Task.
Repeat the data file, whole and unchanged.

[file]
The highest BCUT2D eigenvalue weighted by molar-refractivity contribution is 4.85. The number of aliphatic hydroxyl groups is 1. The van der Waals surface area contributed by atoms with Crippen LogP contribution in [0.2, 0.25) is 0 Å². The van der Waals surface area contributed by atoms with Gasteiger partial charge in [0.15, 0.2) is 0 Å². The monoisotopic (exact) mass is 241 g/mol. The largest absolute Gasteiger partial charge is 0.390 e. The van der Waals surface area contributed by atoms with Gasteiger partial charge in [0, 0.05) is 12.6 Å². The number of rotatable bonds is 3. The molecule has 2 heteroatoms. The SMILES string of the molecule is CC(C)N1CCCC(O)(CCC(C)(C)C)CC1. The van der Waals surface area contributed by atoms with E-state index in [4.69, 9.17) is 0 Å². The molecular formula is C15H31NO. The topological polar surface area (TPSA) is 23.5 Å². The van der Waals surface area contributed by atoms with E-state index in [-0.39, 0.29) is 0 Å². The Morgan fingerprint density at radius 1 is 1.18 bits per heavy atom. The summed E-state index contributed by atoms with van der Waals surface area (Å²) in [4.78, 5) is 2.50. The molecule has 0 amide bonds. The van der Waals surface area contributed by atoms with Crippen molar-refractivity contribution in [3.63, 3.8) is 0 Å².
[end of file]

The highest BCUT2D eigenvalue weighted by molar-refractivity contribution is 4.85. The number of aliphatic hydroxyl groups is 1. The van der Waals surface area contributed by atoms with Crippen LogP contribution in [0.2, 0.25) is 0 Å². The van der Waals surface area contributed by atoms with Gasteiger partial charge in [0.15, 0.2) is 0 Å². The monoisotopic (exact) mass is 241 g/mol. The largest absolute Gasteiger partial charge is 0.390 e. The van der Waals surface area contributed by atoms with Gasteiger partial charge in [0, 0.05) is 12.6 Å². The number of rotatable bonds is 3. The molecule has 2 heteroatoms. The SMILES string of the molecule is CC(C)N1CCCC(O)(CCC(C)(C)C)CC1. The van der Waals surface area contributed by atoms with E-state index in [4.69, 9.17) is 0 Å². The molecular formula is C15H31NO. The topological polar surface area (TPSA) is 23.5 Å². The van der Waals surface area contributed by atoms with E-state index in [-0.39, 0.29) is 0 Å². The Morgan fingerprint density at radius 1 is 1.18 bits per heavy atom. The summed E-state index contributed by atoms with van der Waals surface area (Å²) in [4.78, 5) is 2.50. The molecule has 0 amide bonds. The van der Waals surface area contributed by atoms with Crippen molar-refractivity contribution in [3.63, 3.8) is 0 Å².